In This Article Expand or collapse the "in this article" section Mixed Methods Research in Criminology

  • Introduction
  • General Texts on Mixed Methods
  • General Handbooks and Edited Volumes
  • Definitions and Conceptualizations
  • Theoretical and Philosophical Assumptions
  • Potential and Advantages
  • Considerations and Critiques
  • Design and Typologies
  • Integration Strategies
  • Specific Principles, Methods, and Procedures
  • Dissemination and Pedagogy

Criminology Mixed Methods Research in Criminology
John Brent, Peter Kraska, Jordan Skeen
  • LAST REVIEWED: 26 October 2023
  • LAST MODIFIED: 26 October 2023
  • DOI: 10.1093/obo/9780195396607-0330


Research methods provide the infrastructure and means to produce valid and reliable knowledge. These methods guide and structure the process through which scholars conceptualize, implement, conduct, analyze, and disseminate scholarly efforts. They help shed empirical light on motivations, individual behaviors, group- and community-level dynamics, complex social processes, and structural-level currents. To empirically capture this complexity, the field of criminal justice/criminology (and, more broadly, social sciences) has developed and established a diverse set of methodological tools. Historically, research efforts have used quantitative or qualitative methods, each informed by different philosophical assumptions, research designs, strategies, data collection techniques, forms of analysis, and pedagogical goals. A rigid adherence to mono-method practices has led to paradigm conflicts between quantitative and qualitative research. Each side posits that their approach to generating knowledge stem from different philosophical and epistemological roots. On the one hand, quantitative research emphasizes positivism, objectivity, deductive reasoning, precise quantification, value neutrality, and fact finding through empirical replication. On the other hand, qualitative research promotes interpretivism, subjectivity, inductive reasoning, empathy, socially constructed realities, and value-informed interpretations. The argument follows that, given such differences, quantitative and qualitative methods are incompatible and therefore should remain separate. Despite these exclusive boundaries the tendency to combine—or mix—methods has become more prominent. Methodological exclusivism has been labeled as unnecessary and inhibiting because it does not recognize the contributions made by each. Attempts at bridging this divide have led to more pragmatic approaches which combine quantitative and qualitative methods into a single study. Integration allows for complementary strengths to minimize weakness within each. At this point, many in the social sciences view “mixed methods” research as its own paradigm—marked by unique concepts, philosophical assumptions, research designs and typologies, integration strategies, methodological procedures, and pedagogical goals. The following provides a comprehensive review of this literature and approach by providing an annotated bibliography for each of these areas.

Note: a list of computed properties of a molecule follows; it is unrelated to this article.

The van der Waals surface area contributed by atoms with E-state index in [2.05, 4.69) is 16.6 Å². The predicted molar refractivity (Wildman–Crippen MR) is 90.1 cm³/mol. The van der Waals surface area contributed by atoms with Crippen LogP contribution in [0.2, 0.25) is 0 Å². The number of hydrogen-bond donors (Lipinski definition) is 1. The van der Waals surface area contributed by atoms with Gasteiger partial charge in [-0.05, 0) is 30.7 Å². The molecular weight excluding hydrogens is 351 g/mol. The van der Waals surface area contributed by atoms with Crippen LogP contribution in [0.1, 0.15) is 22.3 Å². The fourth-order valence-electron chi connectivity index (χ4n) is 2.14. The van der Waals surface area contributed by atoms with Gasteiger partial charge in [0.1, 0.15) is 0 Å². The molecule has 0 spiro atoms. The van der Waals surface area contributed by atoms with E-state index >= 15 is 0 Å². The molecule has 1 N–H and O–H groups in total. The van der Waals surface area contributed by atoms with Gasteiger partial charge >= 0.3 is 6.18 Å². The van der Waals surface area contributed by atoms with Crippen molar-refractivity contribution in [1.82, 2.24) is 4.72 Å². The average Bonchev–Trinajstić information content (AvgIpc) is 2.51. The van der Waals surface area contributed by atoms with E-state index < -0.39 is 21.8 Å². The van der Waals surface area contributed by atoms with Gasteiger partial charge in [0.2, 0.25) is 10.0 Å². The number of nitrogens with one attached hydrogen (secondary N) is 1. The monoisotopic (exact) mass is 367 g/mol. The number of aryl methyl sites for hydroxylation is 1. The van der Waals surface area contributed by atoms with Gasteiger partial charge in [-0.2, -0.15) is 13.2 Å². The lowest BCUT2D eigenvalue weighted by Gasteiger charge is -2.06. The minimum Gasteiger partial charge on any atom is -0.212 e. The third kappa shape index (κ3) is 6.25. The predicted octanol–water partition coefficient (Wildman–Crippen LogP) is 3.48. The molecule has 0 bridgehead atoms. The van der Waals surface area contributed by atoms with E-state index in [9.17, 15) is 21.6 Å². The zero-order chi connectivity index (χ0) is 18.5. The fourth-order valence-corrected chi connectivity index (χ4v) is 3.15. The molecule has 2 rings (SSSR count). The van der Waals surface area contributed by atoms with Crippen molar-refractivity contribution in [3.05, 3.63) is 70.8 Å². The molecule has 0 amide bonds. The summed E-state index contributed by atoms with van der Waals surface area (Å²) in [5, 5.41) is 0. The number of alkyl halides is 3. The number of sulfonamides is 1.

General Texts on Mixed Methods

As noted in the literature, mixed methods research has become more prominent across the social sciences, to include the fields of criminal justice/criminology. Creamer 2017, Creswell 2021, Creswell and Clark 2017, Creswell and Creswell 2017, Greene 2007, and Tashakkori, et al. 2020 all provide a text-based introduction and overview of its definitions, philosophical assumptions, designs, procedures, data collection strategies, forms of analysis, and dissemination techniques. The general reviews Creamer 2021 and Hesse-Biber 2010 offer more focus by examining the relationship between theory and mixed methods research. Ridenour and Newman 2008 and Morse and Niehaus 2016 likewise provide such a review with special attention given to both integration and methodological considerations.

  • Creamer, E. G. 2017. An introduction to fully integrated mixed methods research. Los Angeles: SAGE.

    Provides an overview for developing, executing, and evaluating fully-integrated mixed methods research designs. Covers various topics associated with mixed methods definitions, philosophical assumptions, designs, procedures, data, analysis, and dissemination. Concludes by identifying considerations and controversies to guide and develop future mixed methods projects.

  • Creamer, E. G. 2021. Advancing grounded theory with mixed methods. New York: Routledge.

    DOI: 10.4324/9780429057007

    Introduces the concept of “Mixed Method—Grounded Theory Methodology” (MM-GTM). This perspective situates the principles of grounded theory, often reserved for qualitative work, within a mixed methods paradigm. While outlining the new—qualitatively driven—approach, this work discusses the definitions, strategies, processes, and practices associated with MM-GTM.